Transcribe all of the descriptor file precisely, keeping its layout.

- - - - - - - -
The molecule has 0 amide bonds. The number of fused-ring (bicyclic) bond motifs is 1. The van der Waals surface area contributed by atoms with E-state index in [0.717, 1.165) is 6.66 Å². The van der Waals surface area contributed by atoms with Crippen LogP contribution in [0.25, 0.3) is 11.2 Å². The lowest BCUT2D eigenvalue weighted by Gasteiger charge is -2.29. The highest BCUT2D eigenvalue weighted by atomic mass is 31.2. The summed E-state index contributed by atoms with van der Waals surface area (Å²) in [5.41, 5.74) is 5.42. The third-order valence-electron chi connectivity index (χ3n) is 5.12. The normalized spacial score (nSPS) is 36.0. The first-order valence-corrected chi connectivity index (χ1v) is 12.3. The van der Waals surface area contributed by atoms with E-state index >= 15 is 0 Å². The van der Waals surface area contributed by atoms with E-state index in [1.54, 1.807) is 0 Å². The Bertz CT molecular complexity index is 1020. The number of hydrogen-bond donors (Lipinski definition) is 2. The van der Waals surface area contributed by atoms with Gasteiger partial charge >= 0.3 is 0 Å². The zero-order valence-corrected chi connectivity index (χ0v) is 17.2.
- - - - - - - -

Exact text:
The molecule has 0 amide bonds. The number of fused-ring (bicyclic) bond motifs is 1. The van der Waals surface area contributed by atoms with E-state index in [0.717, 1.165) is 6.66 Å². The van der Waals surface area contributed by atoms with Crippen LogP contribution in [0.25, 0.3) is 11.2 Å². The lowest BCUT2D eigenvalue weighted by Gasteiger charge is -2.29. The highest BCUT2D eigenvalue weighted by atomic mass is 31.2. The summed E-state index contributed by atoms with van der Waals surface area (Å²) in [5.41, 5.74) is 5.42. The third-order valence-electron chi connectivity index (χ3n) is 5.12. The normalized spacial score (nSPS) is 36.0. The first-order valence-corrected chi connectivity index (χ1v) is 12.3. The van der Waals surface area contributed by atoms with E-state index >= 15 is 0 Å². The van der Waals surface area contributed by atoms with E-state index in [1.54, 1.807) is 0 Å². The Bertz CT molecular complexity index is 1020. The number of hydrogen-bond donors (Lipinski definition) is 2. The van der Waals surface area contributed by atoms with Gasteiger partial charge >= 0.3 is 0 Å². The zero-order valence-corrected chi connectivity index (χ0v) is 17.2.